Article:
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On TV Today's Date:

original airdate: 11-19-04

Now this could just be a fluke, but it looks like the writers of Enterprise have actually watched a couple of episode of Star Trek. Like static electricity, this comes as a pleasant shock.

Last season Enterprise went boldly down a time line never recorded before. It would seem as if the authors of the prequel Trek have had intentions to rewrite all of Star Trek history. But this season we’re experiencing a real return to solid Star Trek story lines. First with the three part post Eugenics War (episodes; “Borderland” “Cold Station 12,” and “The Augments”) and now with the second three parter dealing with the restoration of Vulcan (“The Forge” and this week’s “Awakening”).

Last week, Archer and T’Pol landed in the hostile Vulcan terrain searching for the religious radical and accused terrorist, T’Pau. Sound familiar? About 110 years after this episode T’Pau stands over Spock's arranged marriage. She’s known for being the only Vulcan (at the time) to turn down a seat on the High Council.

As if T’Pau’s presence wasn’t enough to make hard core Trekies shriek with glee… Archer is carrying Surak’s Katra!

Get your nerd on.

Katra: n. origin – Vulcan. Believed to be the soul of a Vulcan. Able to be passed from one person to another incase of accidental death. McCoy carried Spock’s Katra in Star Trek II and III.

Surak: n. Vulcan philosopher, revered as the founder of Vulcan logic. Died over 1,800 years prior to episode "Awakening."

Trekkie: n. A Fanboy (or girl) who has memorized the definitions of Katra and Surak and is therefore really annoyed by these tedios definitions for the rest of the world. Most likely owns one or more Star Trek costume piece. See also Trekker and virgin.

Archer spends a great deal of this episode battling Surak’s Katra. He sees it as a blessing and a curse. Sort of like a Vulcan’s One Ring. At the end of “The Forge” Surak’s memories seem to lock into Archer. He remembers, with odd Vulcan-like confidence, how to find T’Pau’s hiding place. But at the top of “Awakening” he reverts back to being unsure about the Katra. T’Pol is even able to convince him that having bizarre visions is more likely than him playing host to a 1,800 year old ghost.

T’Pol also struggles against her mother T’Les’ association with the radical Syrannites. Their fights are pretty brutal, by human standards, and downright horrific by Vulcan. Of course everything is resolved in the end when T’Les explains how much she cares for her daughter – and then dies.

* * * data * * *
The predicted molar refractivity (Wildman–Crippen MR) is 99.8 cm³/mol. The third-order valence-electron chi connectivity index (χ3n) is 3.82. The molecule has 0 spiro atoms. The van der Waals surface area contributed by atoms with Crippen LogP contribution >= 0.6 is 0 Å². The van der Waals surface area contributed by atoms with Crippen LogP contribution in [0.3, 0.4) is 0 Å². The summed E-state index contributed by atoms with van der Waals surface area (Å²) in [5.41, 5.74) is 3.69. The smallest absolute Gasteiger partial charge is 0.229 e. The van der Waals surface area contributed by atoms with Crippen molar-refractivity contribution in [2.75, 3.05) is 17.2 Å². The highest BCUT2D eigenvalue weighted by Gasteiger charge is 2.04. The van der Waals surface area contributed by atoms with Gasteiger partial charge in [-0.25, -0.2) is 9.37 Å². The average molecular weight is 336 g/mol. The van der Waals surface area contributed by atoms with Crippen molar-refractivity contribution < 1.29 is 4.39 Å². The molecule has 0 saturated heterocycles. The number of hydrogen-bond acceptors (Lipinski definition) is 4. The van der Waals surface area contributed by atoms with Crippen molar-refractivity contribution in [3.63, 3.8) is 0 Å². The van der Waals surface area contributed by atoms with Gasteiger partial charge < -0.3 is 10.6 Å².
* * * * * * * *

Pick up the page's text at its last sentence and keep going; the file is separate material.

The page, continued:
T’Pol tears aren’t a surprise to viewers. She’s always had problems with her emotions. Which, interestingly enough, are T’Les’s final words. Knowing T’Pol has struggled with repressing her emotions since childhood sheds a flood-lamp of light on her character. Suddenly her visible anger, sexual attraction and addition to Trillium D all become more believable.

T’Pol’s mother has been a thin thread strung through every episode this season since “Home,” when T'Pol married to keep her mother employed. Enterprise should win an award for tricks like these. To regular fans the continual plots are meat to chew on. But casual viewers aren’t left out of the loop.

However, this episode's ability to transform casual viewers into regular fans receives the LAME award. All the real action happens in the B-story line, above Vulcan. Ambassador Soval, who was kicked off the Vulcan High Command for mind melding with a dead man last week, helps Trip retrieve Archer and T’Pol from the surface. But Vulcan High Command Leader V’Las stops them at every turn.

It’s REALLY hard to ignore the political commentary in this episode. Try as you might. V’Las works for his own agenda – wiping out the Syrannites. Then he turns his eyes to Vulcan’s long standing reveal, the Andorians. He claims they have Xindi technology, AKA Weapons of Mass Destruction. He wills the High Command to validate an unprovoked assault on Andorian space. The only parallel missing is V’Las’s father starting a war with Andoria over dilithium crystals.

The Xindi story line of season three was accused of being a political commentary on 911. But Star Trek has always excelled at exposing the human condition. It’s really the secret to its success. This isn’t JUST about time traveling aliens and cool looking ships. There is something deeper going on. So, if Enterprise reflects America’s political climate, then it’s doing its job.

That being said, this is still fiction. And V’Las makes an excellent villain. Members of the High Command ask him direct questions, and he answers them by rewording the question to prove his point. He never denies accusations, merely reinforces his position.

V’Las will return next week for the wrap up of the Vulcan trilogy. Trip and Soval zoom to Andorian space to warn the blue skins of the Vulcan surprise attack. And Archer will attempt to save the Vulcan homeworld by sharing Surka’s true teaching. And I will now go put on my Star Fleet Uniform.

Until next week…

Kevin Miller

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